Framing the Dialogue

I Am John Galt

i am john galt“The reason to live Rand’s philosophy isn’t that it’s good for the world.  That’s altruism talking.  The reason is that it’s in your own best interest to live Rand’s philosophy.  Do you want to have integrity?  Do you want to devote yourself to creative, constructive work?  Do you want to be happy and wealthy as a result?…We’ll help you by showing you how others have done it, by profiling both the heroes who make our world great and the villains out to destroy it.”

I Am John Galt is, for any Ayn Rand fan, a title that just has to be owned and it found its way on to my “to read” bookshelf.  I hesitated at first and it sat on my shelf for some time.  I wanted it, but was wary that it would disappoint.  I was fortunately wrong…very very wrong.  Authors Donald Luskin and Andrew Greta gave us a book worthy of Ayn Rand.  The book was awesome.  Though it advertises links to Atlas Shrugged it also pulls from her other seminal work, The Fountainhead.

The authors identify characters from both novels who are manifested by today’s heroes and villains.  Heroes like well known Steve Jobs and Bill Gates share the pages with lessor known John Allison and T.J. Rodgers are contrasted with parasites like Barney Frank, Angelo Mozilo, and Paul Krugman.  This book also provides a very clear explanation of what happened to the global economy in 2008 and names names of the architects of the downfall.

I don’t think that you have to have read both Atlas Shrugged and The Fountainhead to enjoy this book.  The authors do provide a synopsis of the main characters in each chapter.  I am not sure why you wouldn’t read them.  Why not buy all three and use your winter time wisely.  Shedding light on the moochers can only lead toward their demise.  This is one of those books that has earned its stay on my keeper shelves.  I have so many yellow post-it notes marking key passages that I now need to go out and buy some more.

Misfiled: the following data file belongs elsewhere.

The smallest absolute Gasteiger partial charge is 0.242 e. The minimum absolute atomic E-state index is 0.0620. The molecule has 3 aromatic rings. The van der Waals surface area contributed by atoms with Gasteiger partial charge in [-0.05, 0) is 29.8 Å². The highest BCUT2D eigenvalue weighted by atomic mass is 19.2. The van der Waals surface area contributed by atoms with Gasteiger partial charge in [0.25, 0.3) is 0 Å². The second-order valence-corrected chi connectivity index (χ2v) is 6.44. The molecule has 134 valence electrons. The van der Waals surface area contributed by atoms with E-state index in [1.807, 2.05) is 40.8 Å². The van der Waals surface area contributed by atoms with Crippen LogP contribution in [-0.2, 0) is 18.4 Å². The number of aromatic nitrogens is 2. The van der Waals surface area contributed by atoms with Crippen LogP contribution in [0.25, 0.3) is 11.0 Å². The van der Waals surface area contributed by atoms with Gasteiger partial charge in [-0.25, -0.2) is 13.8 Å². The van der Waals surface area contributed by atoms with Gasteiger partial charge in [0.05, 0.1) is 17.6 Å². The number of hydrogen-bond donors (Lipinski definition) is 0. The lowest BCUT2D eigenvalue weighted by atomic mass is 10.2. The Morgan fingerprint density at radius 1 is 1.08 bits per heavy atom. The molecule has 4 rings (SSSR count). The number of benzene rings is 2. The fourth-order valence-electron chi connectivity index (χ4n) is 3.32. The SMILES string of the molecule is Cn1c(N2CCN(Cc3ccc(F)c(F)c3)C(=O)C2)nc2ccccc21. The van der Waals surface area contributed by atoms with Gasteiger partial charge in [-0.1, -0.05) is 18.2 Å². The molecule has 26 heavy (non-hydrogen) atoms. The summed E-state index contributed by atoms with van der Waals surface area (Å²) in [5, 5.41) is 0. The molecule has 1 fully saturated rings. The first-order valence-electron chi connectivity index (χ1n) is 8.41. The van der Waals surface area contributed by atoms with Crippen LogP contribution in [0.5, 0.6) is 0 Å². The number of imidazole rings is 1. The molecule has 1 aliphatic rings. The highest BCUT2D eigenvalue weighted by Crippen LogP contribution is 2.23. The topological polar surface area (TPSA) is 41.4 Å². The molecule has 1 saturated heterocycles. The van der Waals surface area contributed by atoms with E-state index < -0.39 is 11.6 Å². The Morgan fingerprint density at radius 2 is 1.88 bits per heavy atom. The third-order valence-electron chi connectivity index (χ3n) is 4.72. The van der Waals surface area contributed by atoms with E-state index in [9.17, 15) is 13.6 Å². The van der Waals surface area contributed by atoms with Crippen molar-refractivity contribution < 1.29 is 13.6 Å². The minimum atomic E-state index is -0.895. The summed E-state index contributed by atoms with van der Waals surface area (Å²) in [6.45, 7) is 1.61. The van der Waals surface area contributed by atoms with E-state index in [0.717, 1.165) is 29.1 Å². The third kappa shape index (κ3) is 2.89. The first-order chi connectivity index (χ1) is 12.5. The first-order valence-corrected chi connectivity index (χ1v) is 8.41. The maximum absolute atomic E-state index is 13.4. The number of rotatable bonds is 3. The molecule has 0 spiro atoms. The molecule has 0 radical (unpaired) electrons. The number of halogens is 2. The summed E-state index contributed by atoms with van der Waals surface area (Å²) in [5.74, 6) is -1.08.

With that I’ll leave you with a few quotable quotes from the book to entice you into following the Amazon book link and buying a copy yourself;

“There’s a way to solve every dilemma of that kind…Check your premises.  In this case, the implicit premise is that government subsidies ought to help businesses prosper.  But just the opposite is true:  Subsidies corrupt businesses, virtually guaranteeing that they will be run ‘into the ground.”

“Rodger’s in-your-face defense of his moral ground and living a life that simply honors the truth hasn’t been without consequences. ‘These are my lawsuits,’ Rogers says pointing to the opposite wall covered with over a dozen black-and-white documents.  ‘I always frame them.’ And he refuses to settle or be blackmailed into compromising his principles – no matter how drawn-out or expensive the ordeal.”

And finally from Milton Friedman…

“There are four ways in which you can spend money.  You can spend your own money on yourself.  When you do that, why then you really watch out what you’re doing, and you try to get the most for your money.  Then you can spend your own money on somebody else.  For example, I buy a birthday present for someone.  Well, then I’m not so careful about the content of the present, but I’m very careful about the cost.  Then, I can spend somebody else’s money on myself.  And if I spend somebody else’s money on myself, then I’m sure going to have a good lunch!  Finally, I can spend somebody else’s money on somebody else.  And if I spend somebody else’s money on somebody else, I’m not concerned about how much it is, and I’m not concerned about what I get.  And that’s government.  And that’s close to 40% of our national income.”

 

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